If you were a banker, which of the following activities would be more likely to land you a quick trip to the federal penitentiary? Is it:
(a) Misrepresenting your dying bank's financial condition in order to secure almost $300 million in TARP bailout cash and then quickly proceeding to lose it all, or
(b) Embezzling about $235,000 from your employer to support your compulsive-gambling addiction and pay off personal debts?
The correct answer, naturally, is "b." In this country, when it comes to matters of high-finance crime and punishment, little pigs get slaughtered, while hogs get fat—convicted Ponzi schemer Bernard Madoff being this rule's most notable exception.
The facts here aren't hypothetical. This actually happened at a San Francisco-based lender with assets of $10.9 billion called United Commercial Bank, which is in the spotlight again following a report last month by the Federal Deposit Insurance Corp.'s inspector general on the causes of its failure.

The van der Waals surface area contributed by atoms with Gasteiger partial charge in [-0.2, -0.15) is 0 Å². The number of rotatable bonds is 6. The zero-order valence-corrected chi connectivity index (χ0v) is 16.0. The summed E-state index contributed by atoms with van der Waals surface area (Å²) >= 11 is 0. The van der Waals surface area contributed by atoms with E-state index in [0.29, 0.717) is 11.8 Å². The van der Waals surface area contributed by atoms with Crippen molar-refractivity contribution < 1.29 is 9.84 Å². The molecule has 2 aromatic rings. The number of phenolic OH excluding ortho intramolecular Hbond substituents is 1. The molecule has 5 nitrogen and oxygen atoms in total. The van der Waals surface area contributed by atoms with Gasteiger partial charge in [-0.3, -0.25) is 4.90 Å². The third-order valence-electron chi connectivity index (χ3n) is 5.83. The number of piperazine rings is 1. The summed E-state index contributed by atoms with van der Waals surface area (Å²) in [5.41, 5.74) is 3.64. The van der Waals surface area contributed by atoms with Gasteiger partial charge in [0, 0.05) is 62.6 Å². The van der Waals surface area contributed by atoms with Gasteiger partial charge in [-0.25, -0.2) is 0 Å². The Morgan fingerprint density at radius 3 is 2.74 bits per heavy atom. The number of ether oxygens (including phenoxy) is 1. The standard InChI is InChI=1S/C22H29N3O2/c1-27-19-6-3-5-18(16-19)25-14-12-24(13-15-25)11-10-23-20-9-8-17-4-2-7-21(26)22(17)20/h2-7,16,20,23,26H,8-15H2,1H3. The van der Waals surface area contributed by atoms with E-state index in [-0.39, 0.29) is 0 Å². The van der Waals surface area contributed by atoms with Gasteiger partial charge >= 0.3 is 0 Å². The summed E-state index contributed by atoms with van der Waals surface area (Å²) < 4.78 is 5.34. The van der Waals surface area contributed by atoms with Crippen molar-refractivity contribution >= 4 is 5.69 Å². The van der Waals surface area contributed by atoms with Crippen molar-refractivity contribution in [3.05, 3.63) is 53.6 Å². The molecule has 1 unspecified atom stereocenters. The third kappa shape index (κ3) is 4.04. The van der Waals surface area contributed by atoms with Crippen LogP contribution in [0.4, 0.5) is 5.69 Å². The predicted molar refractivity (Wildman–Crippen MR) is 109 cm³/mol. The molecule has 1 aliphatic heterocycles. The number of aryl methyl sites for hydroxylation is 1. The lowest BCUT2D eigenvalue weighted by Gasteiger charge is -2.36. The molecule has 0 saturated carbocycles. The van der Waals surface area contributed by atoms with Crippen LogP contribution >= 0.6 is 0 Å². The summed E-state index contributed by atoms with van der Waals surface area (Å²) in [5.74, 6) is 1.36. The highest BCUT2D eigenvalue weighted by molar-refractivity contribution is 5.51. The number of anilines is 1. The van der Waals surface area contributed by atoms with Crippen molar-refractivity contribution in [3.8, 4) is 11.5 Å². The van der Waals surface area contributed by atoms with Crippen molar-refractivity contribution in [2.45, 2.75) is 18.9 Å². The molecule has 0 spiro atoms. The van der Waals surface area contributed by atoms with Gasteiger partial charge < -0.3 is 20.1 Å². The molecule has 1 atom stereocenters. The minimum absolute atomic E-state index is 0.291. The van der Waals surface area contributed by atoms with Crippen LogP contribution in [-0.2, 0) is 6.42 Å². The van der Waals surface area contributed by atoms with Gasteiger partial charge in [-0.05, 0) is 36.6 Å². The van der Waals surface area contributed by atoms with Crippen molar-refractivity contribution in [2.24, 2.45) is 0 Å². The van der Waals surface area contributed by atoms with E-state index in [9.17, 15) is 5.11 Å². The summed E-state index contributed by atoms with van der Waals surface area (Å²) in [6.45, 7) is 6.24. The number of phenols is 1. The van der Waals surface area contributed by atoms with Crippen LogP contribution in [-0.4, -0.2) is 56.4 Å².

The mid-level bank officer who stole the money to support his gambling habit, Alex Yan, 50, was sentenced to 27 months in prison in June 2009 and ordered to pay restitution to UCB of $235,695. He pleaded guilty about two months after a grand jury indicted him in November 2008, which happened to be the same month UCB received its $298.7 million under the TARP Capital Purchase Program.
UCB's failure cost the FDIC $1.5 billion on top of the flushing of TARP funds. More here.
Hat tip: Libertarian Democrat Terry Michael.
Headline allusion: Bob Dylan, who knew a woman who wanted a whole bank, not just a half.